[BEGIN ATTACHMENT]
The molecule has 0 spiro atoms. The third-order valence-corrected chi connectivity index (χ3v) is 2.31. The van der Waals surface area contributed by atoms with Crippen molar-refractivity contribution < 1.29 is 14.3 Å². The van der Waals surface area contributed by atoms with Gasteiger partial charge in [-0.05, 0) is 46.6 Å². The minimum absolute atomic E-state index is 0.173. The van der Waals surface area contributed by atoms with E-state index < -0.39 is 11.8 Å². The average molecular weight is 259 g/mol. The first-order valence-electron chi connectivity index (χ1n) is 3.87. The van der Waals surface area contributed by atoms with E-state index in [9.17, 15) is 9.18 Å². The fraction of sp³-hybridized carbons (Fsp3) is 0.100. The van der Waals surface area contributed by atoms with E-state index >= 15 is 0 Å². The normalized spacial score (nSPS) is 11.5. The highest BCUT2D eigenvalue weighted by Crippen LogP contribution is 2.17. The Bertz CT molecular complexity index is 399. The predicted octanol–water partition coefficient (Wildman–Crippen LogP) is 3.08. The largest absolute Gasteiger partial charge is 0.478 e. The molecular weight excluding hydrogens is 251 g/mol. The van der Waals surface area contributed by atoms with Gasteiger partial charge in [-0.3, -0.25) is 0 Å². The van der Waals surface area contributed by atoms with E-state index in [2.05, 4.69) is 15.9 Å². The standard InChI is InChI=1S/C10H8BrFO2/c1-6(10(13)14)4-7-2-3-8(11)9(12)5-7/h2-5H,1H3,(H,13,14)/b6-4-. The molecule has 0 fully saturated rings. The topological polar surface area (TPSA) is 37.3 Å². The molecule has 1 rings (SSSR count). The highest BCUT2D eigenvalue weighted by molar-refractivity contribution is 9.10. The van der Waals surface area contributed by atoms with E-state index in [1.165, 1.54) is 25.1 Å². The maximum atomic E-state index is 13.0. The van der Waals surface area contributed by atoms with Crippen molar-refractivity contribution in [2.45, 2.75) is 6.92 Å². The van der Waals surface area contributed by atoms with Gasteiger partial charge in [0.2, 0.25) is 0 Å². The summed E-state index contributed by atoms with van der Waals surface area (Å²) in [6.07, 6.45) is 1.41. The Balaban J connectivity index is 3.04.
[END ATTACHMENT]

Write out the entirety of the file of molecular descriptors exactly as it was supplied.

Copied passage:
The molecule has 0 spiro atoms. The third-order valence-corrected chi connectivity index (χ3v) is 2.31. The van der Waals surface area contributed by atoms with Crippen molar-refractivity contribution < 1.29 is 14.3 Å². The van der Waals surface area contributed by atoms with Gasteiger partial charge in [-0.05, 0) is 46.6 Å². The minimum absolute atomic E-state index is 0.173. The van der Waals surface area contributed by atoms with E-state index < -0.39 is 11.8 Å². The average molecular weight is 259 g/mol. The first-order valence-electron chi connectivity index (χ1n) is 3.87. The van der Waals surface area contributed by atoms with E-state index in [9.17, 15) is 9.18 Å². The fraction of sp³-hybridized carbons (Fsp3) is 0.100. The van der Waals surface area contributed by atoms with E-state index >= 15 is 0 Å². The normalized spacial score (nSPS) is 11.5. The highest BCUT2D eigenvalue weighted by Crippen LogP contribution is 2.17. The Bertz CT molecular complexity index is 399. The predicted octanol–water partition coefficient (Wildman–Crippen LogP) is 3.08. The largest absolute Gasteiger partial charge is 0.478 e. The molecular weight excluding hydrogens is 251 g/mol. The van der Waals surface area contributed by atoms with Gasteiger partial charge in [-0.3, -0.25) is 0 Å². The van der Waals surface area contributed by atoms with E-state index in [2.05, 4.69) is 15.9 Å². The standard InChI is InChI=1S/C10H8BrFO2/c1-6(10(13)14)4-7-2-3-8(11)9(12)5-7/h2-5H,1H3,(H,13,14)/b6-4-. The molecule has 0 fully saturated rings. The topological polar surface area (TPSA) is 37.3 Å². The molecule has 1 rings (SSSR count). The highest BCUT2D eigenvalue weighted by molar-refractivity contribution is 9.10. The van der Waals surface area contributed by atoms with E-state index in [1.165, 1.54) is 25.1 Å². The maximum atomic E-state index is 13.0. The van der Waals surface area contributed by atoms with Crippen molar-refractivity contribution in [2.45, 2.75) is 6.92 Å². The van der Waals surface area contributed by atoms with Gasteiger partial charge in [0.2, 0.25) is 0 Å². The summed E-state index contributed by atoms with van der Waals surface area (Å²) in [6.07, 6.45) is 1.41. The Balaban J connectivity index is 3.04.